In an episode of the White House presidential drama West Wing a young Republican attorney, Ainsley Hayes, denounces efforts to pass an Equal Rights Amendment (ERA) to the US Constitution. "Women do not need any special constitutional protection," she says. "They are already protected by the 14th Amendment," an 1868 addition to the constitution that provides equal rights and protection to all citizens.
"Well, then I guess you just love that wage gap," replies her colleague. "We believe in the ERA. How can you have an objection?" "Because it's humiliating," Hayes replies. "I do not have to have my rights handed down to me by a bunch of old white men. The same Fourteenth Amendment that protects you protects me. And I went to law school just to make sure."
A surprising demographic in Nepal that is seeking the hand-holding that Hayes would call humiliating is the group of 'youth' whose advocates fought hard to pass a National Youth Policy in 2008. It was the first such policy paper to be promulgated in history recognising youth as a special group needing privileges, while in reality they make up a major chunk of the demographic. It also stretched the definition of youth as people from 16-40 years old, a broad spectrum if you consider that the United Nations defines youth as 16-24 years in age.
Granted, the definition of youth varies among countries worldwide because besides biology, social and cultural factors determine how someone is treated. In Nepal, youth has come to mean powerlessness. It was because of this that Sushil Koirala and Ram Chandra Poudel remained 'youth leaders' until the party gave them some authority. But have the youths themselves, the real ones, fared any better in changing this dynamic?
When formulating the National Youth Policy, the age group of 16- 40 was chosen at the insistence of the student organisations of the political parties, who remain in college way into their 30s and 40s, politicking instead of studying. The young political leaders also form a branch of Nepal's 'patronage network'. International Crisis Group observed in its September report that the state's "raison d'Ítre is not serving citizens so much as servicing the needs of patronage networks and keeping budgets flowing and corruption going."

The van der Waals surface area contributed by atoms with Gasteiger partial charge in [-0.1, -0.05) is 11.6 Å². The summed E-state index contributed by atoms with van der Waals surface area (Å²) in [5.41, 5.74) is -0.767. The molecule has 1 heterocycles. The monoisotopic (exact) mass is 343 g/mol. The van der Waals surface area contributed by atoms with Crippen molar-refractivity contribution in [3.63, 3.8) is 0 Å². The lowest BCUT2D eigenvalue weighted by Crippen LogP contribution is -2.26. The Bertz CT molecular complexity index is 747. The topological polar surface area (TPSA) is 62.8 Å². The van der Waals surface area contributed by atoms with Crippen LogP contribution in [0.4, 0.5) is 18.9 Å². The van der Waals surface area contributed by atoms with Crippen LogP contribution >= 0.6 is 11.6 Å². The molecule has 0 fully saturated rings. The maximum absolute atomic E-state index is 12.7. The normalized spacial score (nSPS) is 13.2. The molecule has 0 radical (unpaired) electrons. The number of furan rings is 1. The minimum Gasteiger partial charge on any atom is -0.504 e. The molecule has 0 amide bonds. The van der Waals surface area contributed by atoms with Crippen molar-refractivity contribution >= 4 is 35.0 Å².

Meanwhile, young people on the street (I am still sticking with the official age group here), see this dynamic and feel powerless. Only a few days back a few hundred 'young' people gathered in front of the BICC and walked backwards to Singha Darbar to protest the lack of progress in constitution writing and the selfish attitude of the political leaders who are impeding progress.
When one of the participants was asked why he was at the march he said the CA members were not listening to people like him. The solution, he said, was to get young people into the decision-making process. But there are 137 members in the Constituent Assembly below the age of 35. If you whack another hundred 20-year-olds in there, nothing substantial is going to change.
In fact, tokenisms like the National Youth Policy have further disadvantaged this broad demographic. Young people make up the largest chunk of the electorate. In a democracy, votes are power.Young people think they are a special group that needs special protections and privileges. But if you can vote, if you can legally marry, and if you can have children, you are an adult. Ask to be treated like one. We should abolish the word 'youth' from our political lexicon, and lobby instead for an education, health or business policy. Perhaps a few Ainsley Hayes would do the trick.